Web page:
Important Legal Aspects Regarding Surrogacy Agreements in South Africa
Medical professionals working with invitro fertilisation or who provide any type of medical services in assistance of surrogacy must make sure that they are well informed about the legal aspects related to surrogacy and agreements regarding such in South Africa. Any contravention of the Children’s Act No. 38 of 2005 can lead to criminal charges against the guilty party. This also applies to the commissioning parents, the surrogate, any agency that facilitates the process, and the attorneys.
Where an agency or fertilisation clinic brings the commissioning couple and the surrogate together, the agency may not require compensation for doing so. Only the legal expenses, medical expenses, loss of income, travel costs, and costs directly related to the surrogacy may be compensated. The agency can thus not commercially benefit from the facilitation process. The fertility clinic, however, can charge for the artificial fertilisation process and medical procedures.
The Act stipulates that only competent persons who will be suitable surrogates or parents, who are domiciled in the country, and meet the requirements can be parties to the surrogate agreement. Note that all relevant parties must sign the agreement, which must be confirmed by a High Court of the country before the artificial fertilisation process can commence.
The agreement must be concluded in South Africa and must be in writing. At least one of the commissioning parents and the surrogate must be resident in South Africa at the time of signing the agreement. Note that the Court can put aside the requirement for the surrogate to be domicile in South Africa at the time of signing the agreement according to the Court’s discretion.
The commissioning couple or person must provide supporting documented evidence of their inability to conceive, carry or give birth to a living healthy child of their own. This condition must be irreversible and medical records to the effect must be submitted. Note that at least the donor egg or sperm must be provided by at least one of the commissioning parents.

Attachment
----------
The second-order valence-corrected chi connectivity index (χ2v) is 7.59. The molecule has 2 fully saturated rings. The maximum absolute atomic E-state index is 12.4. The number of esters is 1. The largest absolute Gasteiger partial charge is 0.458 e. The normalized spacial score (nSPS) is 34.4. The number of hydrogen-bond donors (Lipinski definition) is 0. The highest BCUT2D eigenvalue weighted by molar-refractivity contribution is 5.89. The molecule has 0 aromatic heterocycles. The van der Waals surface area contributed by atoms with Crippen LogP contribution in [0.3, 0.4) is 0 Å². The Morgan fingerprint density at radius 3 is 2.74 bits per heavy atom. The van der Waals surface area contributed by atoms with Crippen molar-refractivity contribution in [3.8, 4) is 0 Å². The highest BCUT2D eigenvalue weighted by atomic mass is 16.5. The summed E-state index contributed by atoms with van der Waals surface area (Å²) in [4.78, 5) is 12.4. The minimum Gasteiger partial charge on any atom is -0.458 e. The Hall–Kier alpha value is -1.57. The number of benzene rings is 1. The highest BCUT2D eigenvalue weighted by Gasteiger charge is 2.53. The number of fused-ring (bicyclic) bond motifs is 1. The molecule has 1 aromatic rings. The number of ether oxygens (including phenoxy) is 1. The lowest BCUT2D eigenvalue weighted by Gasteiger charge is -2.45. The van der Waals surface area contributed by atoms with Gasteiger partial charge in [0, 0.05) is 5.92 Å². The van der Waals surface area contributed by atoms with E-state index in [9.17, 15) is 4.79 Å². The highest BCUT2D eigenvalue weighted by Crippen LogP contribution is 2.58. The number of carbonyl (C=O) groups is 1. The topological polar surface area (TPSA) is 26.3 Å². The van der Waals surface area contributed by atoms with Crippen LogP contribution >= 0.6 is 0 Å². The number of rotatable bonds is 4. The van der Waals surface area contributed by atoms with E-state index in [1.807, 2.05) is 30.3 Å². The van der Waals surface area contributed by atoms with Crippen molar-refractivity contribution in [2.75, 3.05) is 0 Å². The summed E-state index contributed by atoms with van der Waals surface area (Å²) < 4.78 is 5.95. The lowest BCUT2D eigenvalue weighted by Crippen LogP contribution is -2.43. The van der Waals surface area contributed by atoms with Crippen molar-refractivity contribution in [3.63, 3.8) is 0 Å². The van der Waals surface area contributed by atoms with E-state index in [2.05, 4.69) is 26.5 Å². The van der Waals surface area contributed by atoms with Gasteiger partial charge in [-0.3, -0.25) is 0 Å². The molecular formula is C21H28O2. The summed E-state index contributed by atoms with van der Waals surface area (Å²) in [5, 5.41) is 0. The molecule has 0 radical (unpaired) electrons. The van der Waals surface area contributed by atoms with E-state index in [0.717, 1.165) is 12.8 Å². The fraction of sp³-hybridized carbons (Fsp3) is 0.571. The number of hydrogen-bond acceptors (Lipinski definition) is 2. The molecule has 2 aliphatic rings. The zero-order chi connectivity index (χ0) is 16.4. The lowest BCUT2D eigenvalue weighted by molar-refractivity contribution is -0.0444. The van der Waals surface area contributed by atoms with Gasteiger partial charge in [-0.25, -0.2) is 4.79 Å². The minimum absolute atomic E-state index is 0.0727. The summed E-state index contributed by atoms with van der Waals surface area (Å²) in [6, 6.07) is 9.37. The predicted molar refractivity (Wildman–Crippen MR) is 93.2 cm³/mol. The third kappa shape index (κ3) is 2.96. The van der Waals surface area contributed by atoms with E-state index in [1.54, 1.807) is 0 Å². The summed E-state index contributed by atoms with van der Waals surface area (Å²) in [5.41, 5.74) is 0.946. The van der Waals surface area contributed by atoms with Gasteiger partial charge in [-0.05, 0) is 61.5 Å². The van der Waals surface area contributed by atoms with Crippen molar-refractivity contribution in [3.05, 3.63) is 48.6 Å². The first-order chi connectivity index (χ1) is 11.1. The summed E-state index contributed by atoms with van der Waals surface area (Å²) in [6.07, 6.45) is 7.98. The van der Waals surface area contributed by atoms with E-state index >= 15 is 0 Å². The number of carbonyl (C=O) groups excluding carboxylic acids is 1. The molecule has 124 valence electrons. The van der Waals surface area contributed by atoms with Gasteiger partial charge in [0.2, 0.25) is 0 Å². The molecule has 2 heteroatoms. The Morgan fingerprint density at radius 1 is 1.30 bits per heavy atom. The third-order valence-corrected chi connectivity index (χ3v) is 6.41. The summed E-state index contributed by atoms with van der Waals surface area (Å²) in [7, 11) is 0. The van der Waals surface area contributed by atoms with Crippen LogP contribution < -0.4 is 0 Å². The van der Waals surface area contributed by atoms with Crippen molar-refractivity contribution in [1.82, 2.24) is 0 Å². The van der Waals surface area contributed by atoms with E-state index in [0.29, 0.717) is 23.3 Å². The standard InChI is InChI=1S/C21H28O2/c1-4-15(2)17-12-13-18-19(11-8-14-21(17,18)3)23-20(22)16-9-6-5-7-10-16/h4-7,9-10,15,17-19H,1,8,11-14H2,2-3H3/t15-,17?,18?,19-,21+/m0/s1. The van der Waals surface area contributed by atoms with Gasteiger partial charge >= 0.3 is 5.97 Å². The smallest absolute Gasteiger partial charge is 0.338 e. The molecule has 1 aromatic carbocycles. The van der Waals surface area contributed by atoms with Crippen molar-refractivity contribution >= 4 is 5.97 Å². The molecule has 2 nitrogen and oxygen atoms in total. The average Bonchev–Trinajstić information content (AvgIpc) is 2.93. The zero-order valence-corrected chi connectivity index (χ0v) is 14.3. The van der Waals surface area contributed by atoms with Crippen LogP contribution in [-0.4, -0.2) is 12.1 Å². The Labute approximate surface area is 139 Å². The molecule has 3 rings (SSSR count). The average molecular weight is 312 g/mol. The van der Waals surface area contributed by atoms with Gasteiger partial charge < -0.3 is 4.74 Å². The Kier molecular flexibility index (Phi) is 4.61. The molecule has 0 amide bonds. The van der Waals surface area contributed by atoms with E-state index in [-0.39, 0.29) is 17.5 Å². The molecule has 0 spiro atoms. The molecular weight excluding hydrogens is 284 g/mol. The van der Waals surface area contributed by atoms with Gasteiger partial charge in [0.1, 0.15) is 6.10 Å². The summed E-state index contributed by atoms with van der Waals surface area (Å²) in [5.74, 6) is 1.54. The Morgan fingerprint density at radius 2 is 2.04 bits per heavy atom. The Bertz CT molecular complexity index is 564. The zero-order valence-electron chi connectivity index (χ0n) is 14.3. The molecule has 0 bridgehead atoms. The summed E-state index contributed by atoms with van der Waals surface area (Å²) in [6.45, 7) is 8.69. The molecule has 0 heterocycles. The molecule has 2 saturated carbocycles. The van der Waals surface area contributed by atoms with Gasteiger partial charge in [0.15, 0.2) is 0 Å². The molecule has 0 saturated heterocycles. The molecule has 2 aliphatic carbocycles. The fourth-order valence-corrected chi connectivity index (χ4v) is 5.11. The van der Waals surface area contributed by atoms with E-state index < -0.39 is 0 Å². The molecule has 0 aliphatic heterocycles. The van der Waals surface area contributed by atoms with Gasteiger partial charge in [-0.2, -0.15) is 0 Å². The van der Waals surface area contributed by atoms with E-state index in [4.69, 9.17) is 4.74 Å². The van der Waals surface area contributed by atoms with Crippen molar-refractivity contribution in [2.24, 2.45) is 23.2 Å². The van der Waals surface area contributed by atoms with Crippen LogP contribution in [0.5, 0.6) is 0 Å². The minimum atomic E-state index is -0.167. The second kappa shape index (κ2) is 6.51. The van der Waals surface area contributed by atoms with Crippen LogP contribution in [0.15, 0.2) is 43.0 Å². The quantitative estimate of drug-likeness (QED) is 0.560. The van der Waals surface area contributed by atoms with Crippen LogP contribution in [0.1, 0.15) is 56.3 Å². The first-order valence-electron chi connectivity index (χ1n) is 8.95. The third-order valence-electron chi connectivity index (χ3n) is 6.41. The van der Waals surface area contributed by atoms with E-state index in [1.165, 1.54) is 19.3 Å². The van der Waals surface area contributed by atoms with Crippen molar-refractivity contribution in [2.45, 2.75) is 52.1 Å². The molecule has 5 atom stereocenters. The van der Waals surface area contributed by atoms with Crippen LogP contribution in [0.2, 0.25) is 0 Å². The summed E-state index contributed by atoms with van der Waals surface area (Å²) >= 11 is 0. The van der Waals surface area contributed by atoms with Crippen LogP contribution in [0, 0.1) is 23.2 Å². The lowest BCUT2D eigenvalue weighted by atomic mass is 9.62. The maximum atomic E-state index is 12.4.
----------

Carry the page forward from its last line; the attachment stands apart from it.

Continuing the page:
The Court reviews evidence to support the commissioning parents’ application for confirmation of the agreement. This includes review of their ability to be suitable parents. In this regard the commissioning parents’ support structure, health, financial abilities, and emotional and mental state are reviewed.
The surrogate must be in good physical, mental and emotional health, within child bearing age, and must have at least one living child of her own. She must also have given birth to a living child of her own and her partner must give written consent for the surrogacy, though the Court can put such aside if the consent is unreasonably withheld. The Court will also require the full details of any agencies involved and details regarding the payments made for any services rendered related to the surrogacy.
Where artificial fertilisation has commenced without confirmation of the surrogacy agreement, the agreement becomes invalid and the surrogate becomes the legal parent of the child. The Court, however, may review a specific case and if the confirmation is in the best interest of the unborn child, still confirm the agreement. What should be kept in mind is that any medical professional involved in the artificial fertilisation process prior to the confirmation of the surrogacy agreement does so illegally and can thus face criminal charges.
Before taking any steps in seeking, commissioning or offering surrogacy or related services, speak to our team at Adele van der Walt Incorporated to ensure compliance with all legal aspects of surrogacy agreements in South Africa.